Idols look like living beings, but, as the Psalms point out, they cannot do anything with the equipment they have. They cannot see and judge, cannot hear and act, cannot smell the soothing aroma of sacrifice, cannot stretch out a hand against Egypt, cannot walk alongside Israel through the wilderness.
And, especially, they cannot speak. The living God talks and talks and talks until He’s written a large book, and He’s just getting started, because then He sends His living Word, who talks and talks.
The living God made us to talk back to Him in liturgical dialog. And He made us to talk and talk back to one another. Friends rebuke friends; parents teach children, and children teach parents more than we realize; pastors exhort and proclaim in the assembly of prophets; husband talk to wives, and women were created to talk back to men in the liturgy of marriage.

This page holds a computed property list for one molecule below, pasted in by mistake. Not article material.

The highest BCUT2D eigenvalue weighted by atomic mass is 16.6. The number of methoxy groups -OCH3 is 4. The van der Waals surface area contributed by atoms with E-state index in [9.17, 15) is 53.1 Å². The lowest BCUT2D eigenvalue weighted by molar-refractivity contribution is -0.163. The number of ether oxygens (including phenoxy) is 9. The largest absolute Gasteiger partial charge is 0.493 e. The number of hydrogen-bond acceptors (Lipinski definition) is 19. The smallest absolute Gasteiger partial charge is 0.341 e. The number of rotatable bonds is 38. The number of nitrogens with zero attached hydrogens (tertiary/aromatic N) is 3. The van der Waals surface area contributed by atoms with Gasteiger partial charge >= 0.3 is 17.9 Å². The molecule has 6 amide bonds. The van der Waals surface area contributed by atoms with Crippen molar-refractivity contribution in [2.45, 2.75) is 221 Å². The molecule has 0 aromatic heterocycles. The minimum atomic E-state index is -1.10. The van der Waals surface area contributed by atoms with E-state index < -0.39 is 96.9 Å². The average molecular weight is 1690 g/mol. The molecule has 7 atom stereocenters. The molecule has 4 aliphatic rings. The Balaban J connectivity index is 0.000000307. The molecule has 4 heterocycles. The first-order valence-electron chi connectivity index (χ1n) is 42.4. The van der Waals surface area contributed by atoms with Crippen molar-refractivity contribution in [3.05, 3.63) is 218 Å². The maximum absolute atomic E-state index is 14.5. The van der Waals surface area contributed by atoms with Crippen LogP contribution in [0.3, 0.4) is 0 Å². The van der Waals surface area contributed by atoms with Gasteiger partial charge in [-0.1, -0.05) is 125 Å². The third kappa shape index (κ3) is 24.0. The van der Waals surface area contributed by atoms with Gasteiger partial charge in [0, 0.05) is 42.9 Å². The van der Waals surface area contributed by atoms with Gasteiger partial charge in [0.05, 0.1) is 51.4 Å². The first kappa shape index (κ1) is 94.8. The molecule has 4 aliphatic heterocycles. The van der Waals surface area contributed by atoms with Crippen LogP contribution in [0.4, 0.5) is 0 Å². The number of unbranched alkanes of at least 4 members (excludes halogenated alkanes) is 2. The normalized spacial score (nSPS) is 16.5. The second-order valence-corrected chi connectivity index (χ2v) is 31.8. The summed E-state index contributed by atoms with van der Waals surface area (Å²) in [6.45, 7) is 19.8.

Nearly every ancient people outside Israel worshiped images. Israel was tempted to follow their example, and icons have been a recurring problem in the church. What’s the temptation? Here is one answer: We like the way we are, and we don’t want anyone to disturb our complacency. We prefer to talk to someone who won’t talk back.
But God loves us enough to challenge and change us. If we worship speechless idols, we soon enough have nothing to say. God doesn’t want us to fall silent before Him or before one another, and gives His Second Word as His loving and liberating Word that keeps the liturgy going.
posted by Peter J. Leithart on Sunday, August 7, 2011 at 5:44 am
Permission is given to use material on this site, provided the source is cited, blog entries are republished in full, and the author is notified in advance.